Transitions in life can be very difficult, be it as a student in transition from high school to college, an actor making the move from television to film, or, as is the case with Christopher Meeks, a dramatist and short story author publishing his first novel. With two collections and three full-length plays under his belt, the Los Angeles-based Meeks tries to make this jump with his latest book, The Brightest Moon of the Century, a work teeming with vivid characters making their own transitions.

Shifting deftly between locations as disparate as suburban Minnesota, the hills of Los Angeles, and a trailer park in Alabama, The Brightest Moon of the Century tells the story of Edward Meopian as he tries to survive all of the major transitions in his life: first love; college; post-graduate ennui; marriage; and, ultimately, fatherhood. Edward can’t seem to find himself, and goes searching wherever he can afford, determined to prove that he was meant for something more than his humble Midwestern origins.

The book is told in third person via a series of vignette-like chapters, prominently recalling the author’s roots as a short-story writer. Each chapter takes place in its own unique setting, foregoing much of the transitional writing that might normally be required in a book that spans the three decades covered in The Brightest Moon. His prior writing experience continues to shine through as Meeks focuses intently on each individual scene and the humanness of the interactions between his characters, something he undoubtedly picked up from his stage work.

Edward, often unsure of himself, continually finds himself butting up against friends, authority figures, and, occasionally, over-sexed Southern teenagers. Meeks is sometimes sparse on illustrative details, but never fails to adequately describe the many women that come in and out of Edward’s life, a fact that aids in establishing the importance of female acceptance after the death of Edward’s mother in the opening pages. The transition that the Meopian family is forced to undergo following this tragedy is one of the book’s earliest and longest-running themes.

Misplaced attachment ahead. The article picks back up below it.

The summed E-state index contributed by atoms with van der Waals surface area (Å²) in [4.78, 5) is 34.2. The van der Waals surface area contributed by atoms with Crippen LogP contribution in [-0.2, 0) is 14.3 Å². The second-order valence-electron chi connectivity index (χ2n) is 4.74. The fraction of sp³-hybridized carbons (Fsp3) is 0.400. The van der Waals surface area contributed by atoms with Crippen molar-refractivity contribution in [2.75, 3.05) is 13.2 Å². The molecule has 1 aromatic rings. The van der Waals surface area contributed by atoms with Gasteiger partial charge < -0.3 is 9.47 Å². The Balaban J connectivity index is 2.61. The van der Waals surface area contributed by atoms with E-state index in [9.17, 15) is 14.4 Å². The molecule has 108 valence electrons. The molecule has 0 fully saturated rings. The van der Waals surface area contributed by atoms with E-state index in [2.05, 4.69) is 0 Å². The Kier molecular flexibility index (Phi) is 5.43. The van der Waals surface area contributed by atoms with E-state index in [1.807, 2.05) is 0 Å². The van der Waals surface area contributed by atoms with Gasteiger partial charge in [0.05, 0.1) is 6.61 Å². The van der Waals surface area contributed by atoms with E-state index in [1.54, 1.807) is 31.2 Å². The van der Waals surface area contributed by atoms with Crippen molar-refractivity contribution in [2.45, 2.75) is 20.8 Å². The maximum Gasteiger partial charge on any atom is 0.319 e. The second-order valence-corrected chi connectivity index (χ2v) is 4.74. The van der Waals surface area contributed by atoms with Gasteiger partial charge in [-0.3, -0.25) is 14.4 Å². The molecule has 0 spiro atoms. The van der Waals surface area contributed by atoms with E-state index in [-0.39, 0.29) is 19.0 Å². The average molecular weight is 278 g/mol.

Another theme that Meeks subtly weaves throughout his otherwise bluntly emotional narrative—Edward tends to cry a lot—regards another type of transition, that of the moon between phases. In the early chapters, the moon is usually presented in its crescent or gibbous form, but over the course of the novel moves, along with Edward, to a fuller and more complete state. That’s not to say that The Brightest Moon of the Century is all happy endings and wonderfully uplifting messages. It’s not. Most of the book focuses on the terrible things that Edward can’t control in his life but must learn to accept. It’s with the help of symbols like these, though, that he and the reader are able to move forward together along a path with seemingly no fixed destination.

There are a few dull spots, primarily in the first few chapters, and the voice evokes the idea of a short story narrator much more strongly than is necessary, but, for the most part, The Brightest Moon of the Century is a rather compelling novel. The language is stiff at times, but the confrontations are visceral and Meeks has a way of injecting suspense into everyday circumstances. There are places where he is able to seamlessly transition from an exultant tone to a sense of utter dread in less than a page, and while the read is often better for it, the same can’t always be said for Edward. His many failures and realistic experiences with love ground him in this world, and make him a character that the reader can’t help growing alongside. It may not be the most polished work, but Christopher Meeks’ The Brightest Moon of the Century is a commendable first novel and a successful transition from the world of short stories and playwriting.


The Brightest Moon of the Century
by Christopher Meeks

Nothing groundbreaking, but it definitely keeps your interest.

I like how the book is broken up. It follows Edward for several decades, and succeeds in showing his growth as a person.

This isn't the best-written book I've come across, but I found myself enjoying it nonetheless. It has a touch of sincerity that I thought was charming and that kept me grounded. It makes me interested to check out Meeks' short stories.


Keep reading, Genoshans!